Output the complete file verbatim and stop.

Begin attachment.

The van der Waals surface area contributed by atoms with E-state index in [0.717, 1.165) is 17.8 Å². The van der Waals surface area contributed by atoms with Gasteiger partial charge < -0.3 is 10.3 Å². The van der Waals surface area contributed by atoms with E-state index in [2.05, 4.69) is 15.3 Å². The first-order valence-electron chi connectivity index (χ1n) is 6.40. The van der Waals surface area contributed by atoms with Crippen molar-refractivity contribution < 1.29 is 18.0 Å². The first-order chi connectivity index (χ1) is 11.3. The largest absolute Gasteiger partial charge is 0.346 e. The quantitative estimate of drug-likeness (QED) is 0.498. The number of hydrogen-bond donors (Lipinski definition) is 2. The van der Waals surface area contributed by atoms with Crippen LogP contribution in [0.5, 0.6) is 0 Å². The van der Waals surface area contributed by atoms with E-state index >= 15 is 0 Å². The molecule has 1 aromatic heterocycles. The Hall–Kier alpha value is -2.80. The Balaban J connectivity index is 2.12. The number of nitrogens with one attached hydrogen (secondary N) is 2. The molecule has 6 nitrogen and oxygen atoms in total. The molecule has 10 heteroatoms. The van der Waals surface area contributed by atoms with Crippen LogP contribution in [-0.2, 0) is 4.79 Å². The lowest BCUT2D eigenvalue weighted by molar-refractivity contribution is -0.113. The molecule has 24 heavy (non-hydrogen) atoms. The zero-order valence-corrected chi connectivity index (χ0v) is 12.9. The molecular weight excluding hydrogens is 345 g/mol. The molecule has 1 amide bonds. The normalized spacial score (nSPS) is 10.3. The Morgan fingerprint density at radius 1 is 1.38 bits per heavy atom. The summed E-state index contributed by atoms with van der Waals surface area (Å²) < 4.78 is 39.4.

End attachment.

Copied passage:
The van der Waals surface area contributed by atoms with E-state index in [0.717, 1.165) is 17.8 Å². The van der Waals surface area contributed by atoms with Gasteiger partial charge < -0.3 is 10.3 Å². The van der Waals surface area contributed by atoms with E-state index in [2.05, 4.69) is 15.3 Å². The first-order valence-electron chi connectivity index (χ1n) is 6.40. The van der Waals surface area contributed by atoms with Crippen molar-refractivity contribution < 1.29 is 18.0 Å². The first-order chi connectivity index (χ1) is 11.3. The largest absolute Gasteiger partial charge is 0.346 e. The quantitative estimate of drug-likeness (QED) is 0.498. The number of hydrogen-bond donors (Lipinski definition) is 2. The van der Waals surface area contributed by atoms with Crippen LogP contribution in [0.5, 0.6) is 0 Å². The van der Waals surface area contributed by atoms with E-state index >= 15 is 0 Å². The molecule has 1 aromatic heterocycles. The Hall–Kier alpha value is -2.80. The Balaban J connectivity index is 2.12. The number of nitrogens with one attached hydrogen (secondary N) is 2. The molecule has 6 nitrogen and oxygen atoms in total. The molecule has 10 heteroatoms. The van der Waals surface area contributed by atoms with Crippen LogP contribution in [-0.2, 0) is 4.79 Å². The lowest BCUT2D eigenvalue weighted by molar-refractivity contribution is -0.113. The molecule has 24 heavy (non-hydrogen) atoms. The zero-order valence-corrected chi connectivity index (χ0v) is 12.9. The molecular weight excluding hydrogens is 345 g/mol. The molecule has 1 amide bonds. The normalized spacial score (nSPS) is 10.3. The Morgan fingerprint density at radius 1 is 1.38 bits per heavy atom. The summed E-state index contributed by atoms with van der Waals surface area (Å²) < 4.78 is 39.4.